From LA to Glasgow with Don Broco

Don Broco are back with a bang. The band’s latest album Technology is a hotpot of everything fans have come to expect from the British rockers: metal, rock, pop, punk, funk, and hip-hop influences are all there in a loud, riotous explosion of catchy hooks. It’s also their most inventive and downright fun record to date. We spoke to frontman Rob Damiani as the band prepare for Technology’s release and a whirlwind UK tour.

How are you feeling about the release of Technology?

Very excited! We’re just wanting to get it out now. We’re getting all the mechanics ready to tour it and trying to learn the new songs to play for the first time on tour.

How different did you find making Technology compared to the first two albums?

Really different. The first album was done quickly and on a super low budget – there was no real plan at all. At that time, we weren’t signed or anything like that. It was just let’s write an album and see how it goes. That was a complete contrast to the second album which was the first one on a major label and there was more money involved. It was the first time we’d ever been to a proper studio and the first time we’d ever had to really think about what we wanted to do with an album.

This time round we didn’t really give ourselves time to think about it. It was almost like going back to the first album in the sense of getting it out as quickly as we could but with the know-how of what to do in a studio environment. I think with the experience of having two albums under our belt, we knew what we could achieve and how we could push ourselves and have fun with it. It meant the studio was a very creative place rather than just recording what we’d already written.

Did you prefer the creative process of going in and bouncing ideas around?

Yeah, we definitely did. There’s a lot to be said about your mental health when there are moments like “we’re paying for this studio time so we’ve gotta come out with something… So what the hell do we record?!” If it didn’t come quickly you’re just sitting in this room and it doesn’t always work out. But when it does work out it’s extra fun especially if you’re going in with nothing and coming out with a brand-new song.

You can hear a mixture of genres and influences even just on one song like Come Out to LA. How would you describe your sound?

I’d say with us it’s definitely a song-by-song case. We never want to write the same song twice which can make it quite hard to describe our sound!

We’re influenced by all the bands we loved growing up and all the modern music we listen to today – hip-hop, dance, electronical. It’s just churning that all about and coming up with something heavy but also catchy and meaningful and honest all at the same time. And when you mash all that stuff together, then take it all away and still have a good song at the end of it – something that you’re going to remember and sing along to – that’s kinda what we feel Don Broco is.

The band really kicked off after the release of your second album. What’s your experience been of fame and the music industry? On your song Come Out to LA it sounds like you haven’t been quite taken with it.

The music industry can be a very exciting place to live and work in but it can also be a tough and emotionally draining place. It’s exciting at the moment because no one quite has a clue about what’s going on with regards to people streaming music and record sales going down. There’s not the money there used to be so it’s getting harder for musicians to get that start in their career and then maintain it.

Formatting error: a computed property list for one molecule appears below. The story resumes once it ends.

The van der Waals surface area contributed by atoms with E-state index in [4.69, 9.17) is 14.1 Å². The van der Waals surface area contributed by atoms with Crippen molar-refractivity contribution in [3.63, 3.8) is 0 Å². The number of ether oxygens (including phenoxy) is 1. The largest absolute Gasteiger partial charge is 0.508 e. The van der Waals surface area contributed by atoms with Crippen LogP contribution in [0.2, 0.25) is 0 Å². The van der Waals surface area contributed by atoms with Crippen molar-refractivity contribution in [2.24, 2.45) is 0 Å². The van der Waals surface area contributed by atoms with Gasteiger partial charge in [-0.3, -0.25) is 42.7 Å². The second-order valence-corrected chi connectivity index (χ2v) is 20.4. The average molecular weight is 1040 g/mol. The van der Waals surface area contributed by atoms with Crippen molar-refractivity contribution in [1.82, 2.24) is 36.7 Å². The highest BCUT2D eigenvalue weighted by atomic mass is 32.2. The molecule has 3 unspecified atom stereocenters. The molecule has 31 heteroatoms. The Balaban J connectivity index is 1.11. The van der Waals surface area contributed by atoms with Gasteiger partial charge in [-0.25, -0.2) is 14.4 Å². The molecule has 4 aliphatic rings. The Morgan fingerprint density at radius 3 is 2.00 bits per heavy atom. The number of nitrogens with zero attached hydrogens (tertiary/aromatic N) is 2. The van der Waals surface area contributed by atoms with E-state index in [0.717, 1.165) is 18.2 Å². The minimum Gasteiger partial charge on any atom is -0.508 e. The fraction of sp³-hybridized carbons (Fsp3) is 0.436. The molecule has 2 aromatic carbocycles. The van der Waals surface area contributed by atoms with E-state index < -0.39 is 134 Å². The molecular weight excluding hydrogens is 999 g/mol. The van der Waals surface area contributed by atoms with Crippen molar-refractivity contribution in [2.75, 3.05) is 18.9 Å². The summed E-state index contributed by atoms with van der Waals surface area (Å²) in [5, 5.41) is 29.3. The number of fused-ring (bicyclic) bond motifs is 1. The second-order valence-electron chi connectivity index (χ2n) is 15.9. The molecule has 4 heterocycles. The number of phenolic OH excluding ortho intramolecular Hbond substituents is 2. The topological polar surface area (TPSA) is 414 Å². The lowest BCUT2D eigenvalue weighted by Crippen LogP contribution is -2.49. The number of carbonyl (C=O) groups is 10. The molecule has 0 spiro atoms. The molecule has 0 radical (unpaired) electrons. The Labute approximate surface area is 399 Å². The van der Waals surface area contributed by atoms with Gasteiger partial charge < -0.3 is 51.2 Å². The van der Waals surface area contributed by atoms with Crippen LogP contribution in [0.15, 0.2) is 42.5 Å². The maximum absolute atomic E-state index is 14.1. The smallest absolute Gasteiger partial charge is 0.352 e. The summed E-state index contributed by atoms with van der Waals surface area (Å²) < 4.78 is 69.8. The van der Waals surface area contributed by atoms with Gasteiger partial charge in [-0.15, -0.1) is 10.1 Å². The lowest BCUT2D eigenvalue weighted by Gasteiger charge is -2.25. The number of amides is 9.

The sad fact of the modern world is that you need money to eat and live and that’s something that all musicians deal with, unless you’re in the small top 5 or 10% of artists who are absolutely smashing it. It’s a tough place and a constant struggle. You’re living very much hand-to-mouth and that’s the real honest side of it. And with that obviously there’s extra stress that is put on your creativity and it can take its toll.

Come Out to LA was a look at our experience as a band. You hear stories of LA and as a new band – even though we weren’t completely wide eyed and were relatively cynical – we still got very caught up with the glamour of being signed to a major label and being taken out for lovely meals and going to parties. That’s the fun side of the music industry that should be enjoyed because I think that’s one of the highlights with getting into a job like this is you get to lead that lifestyle to a degree. But the reality of making a career out of it and being potentially fed false promises, it can sometimes take its toll. Anyone getting into the music industry, just know you’re in for a tough ride. If you can navigate your way through then you should be just prepared for facing a few ups and downs.

Finally, are you looking forward to touring the new album and what can someone expect from a Don Broco show if they’ve never been to one before?

Yeah, very much looking forward to it! We haven’t done a full UK tour in a long time so we’re really excited about that. We’re finishing this tour in Glasgow which is always the best end because you get to end on a high and have a wicked night out afterwards.

In regards to the show, it’s going to be so fun to bring the full show back and play a load of new songs from the album for the first time. If people haven’t seen us, we like to get the crowd going. For us, that’s our favourite thing with playing live: you can really react off the crowd. If the crowd are giving it some, we give it harder and everyone has a better time so it’s definitely a lively night out!

Technology is out on 2 February. Don Broco are playing Garage, Aberdeen on 20 February and The Barrowlands, Glasgow on 21 February. Find out more information and buy tickets on their website.

Words by Katie Goh

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